Thursday night I attended a screening of the new mini series Book of Negroes hosted by Brown University's Center for the Study of Slavery and Justice and the Center for the Study of Race and Ethnicity in America. Despite heavy promotion of the event, snow laden streets, traffic and cold weather likely kept many people at home. Then once the screening commenced, we lost a few more to a lengthy episode of technical difficulties. But those who stuck it out were in for a real treat- a first look at the fourth episode of the series and an intimate chat with the star, and Brown grad, Aunjanue Ellis.
The Book of Negroes is a new Canadian (with the help of American and South African producers) mini-series based on the book of the same name by Laurence Hill. The story follows Aminata Diallo from her childhood in West Africa where she is the daughter of a Muslim jewelry designer and an expert midwife, to her capture by slave catchers, her experience of the Middle Passage, sale in South Carolina and her adult life in slavery and in freedom. The book was incredibly well written with a fast pace, complicated, well developed characters and a strong basis in the true history of the international slave trade and emancipation narratives.
If the name of the book doesn't quite sound familiar that may be because it was originally published in the United States (and Australia) as "Someone Knows My Name".
“The title is not intended to be offensive, but. . . to shed light on a forgotten document and on a forgotten migration, that of thousands of blacks from the USA to Canada in 1783,” - Laurence Hill, 2011
In Holland, in 2011, some protestors found the use of the word Negro in the title to be so offensive that they threatened to burn copies of the book. In the end the group printed photo copies of the cover, which in Holland included a painting of an enslaved woman. They cut off the lower portion of the cover and pasted it on signs. Their spokesman stated that they did not wish to burn an image representing an ancestor only the offensive title of the book. Uhm ok. It is safe to assume that African descendants in Holland may have slightly different feelings about this word. And it may or may not have anything to do with this guy...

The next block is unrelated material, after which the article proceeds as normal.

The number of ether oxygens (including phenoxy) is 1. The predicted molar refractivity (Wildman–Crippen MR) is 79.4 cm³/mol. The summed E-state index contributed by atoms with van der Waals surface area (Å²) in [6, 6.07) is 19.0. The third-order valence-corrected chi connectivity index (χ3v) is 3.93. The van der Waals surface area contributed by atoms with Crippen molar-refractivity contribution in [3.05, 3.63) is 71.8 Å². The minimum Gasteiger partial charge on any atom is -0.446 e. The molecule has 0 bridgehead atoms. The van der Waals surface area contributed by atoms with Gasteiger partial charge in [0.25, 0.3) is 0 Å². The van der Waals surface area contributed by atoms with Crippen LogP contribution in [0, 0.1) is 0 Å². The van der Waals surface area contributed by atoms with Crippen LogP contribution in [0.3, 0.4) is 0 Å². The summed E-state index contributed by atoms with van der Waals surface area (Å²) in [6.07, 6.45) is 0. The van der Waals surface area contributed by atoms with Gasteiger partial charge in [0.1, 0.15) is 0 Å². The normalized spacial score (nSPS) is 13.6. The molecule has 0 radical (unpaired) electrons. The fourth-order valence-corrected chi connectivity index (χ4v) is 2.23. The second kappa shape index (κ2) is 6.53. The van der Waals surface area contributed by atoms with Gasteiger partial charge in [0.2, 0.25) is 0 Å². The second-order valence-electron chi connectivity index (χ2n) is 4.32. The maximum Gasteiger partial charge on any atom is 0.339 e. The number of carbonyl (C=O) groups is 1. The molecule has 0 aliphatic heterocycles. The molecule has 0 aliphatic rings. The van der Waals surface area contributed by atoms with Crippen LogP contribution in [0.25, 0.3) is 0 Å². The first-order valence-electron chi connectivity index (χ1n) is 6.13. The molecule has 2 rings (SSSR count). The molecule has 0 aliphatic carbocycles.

In America, the term's usage marks the speaker as out of touch or possibly racist. But as part of the title of a book or film? The term's usage is clearly meant to evoke a particular historical context. But not every American is going to catch that. America's history with the term could certainly make the title a bit of a turn off for viewers and possibly sponsors. Is that why it is being hosted on BET? It harkens back to an ugly history of social unrest, state sanctioned violence against black citizens and organized civil disobedience. No not 2014! The 1960's. Hmm and the 1890's...and 1860's and 1760's and.... yeah you get it.
A couple of years ago I found myself jokingly using the term Negro among friends of color as a substitute for black. Funny enough, it became a habit. I eventually used it one too many times in front of non-black friends, and much to my chagrin, the term caught on. A few teachable moments later, they stopped using it. Sorry guys.
I am so energized by the real historical narratives intertwined with Aminata's narrative in the book and the film that I think I may do a few episode reviews. I already have a few points to discuss about the first episode. For now I hope you watch, and enjoy!!
Panel Discussion of the film and novel.
Panelists include author Laurence Hill, producers, and actors Aunjanue Ellis (Aminata Diallo), Cuba Gooding Jr. (Fraunces) and Lou Gossett Jr (Grandpa Moses).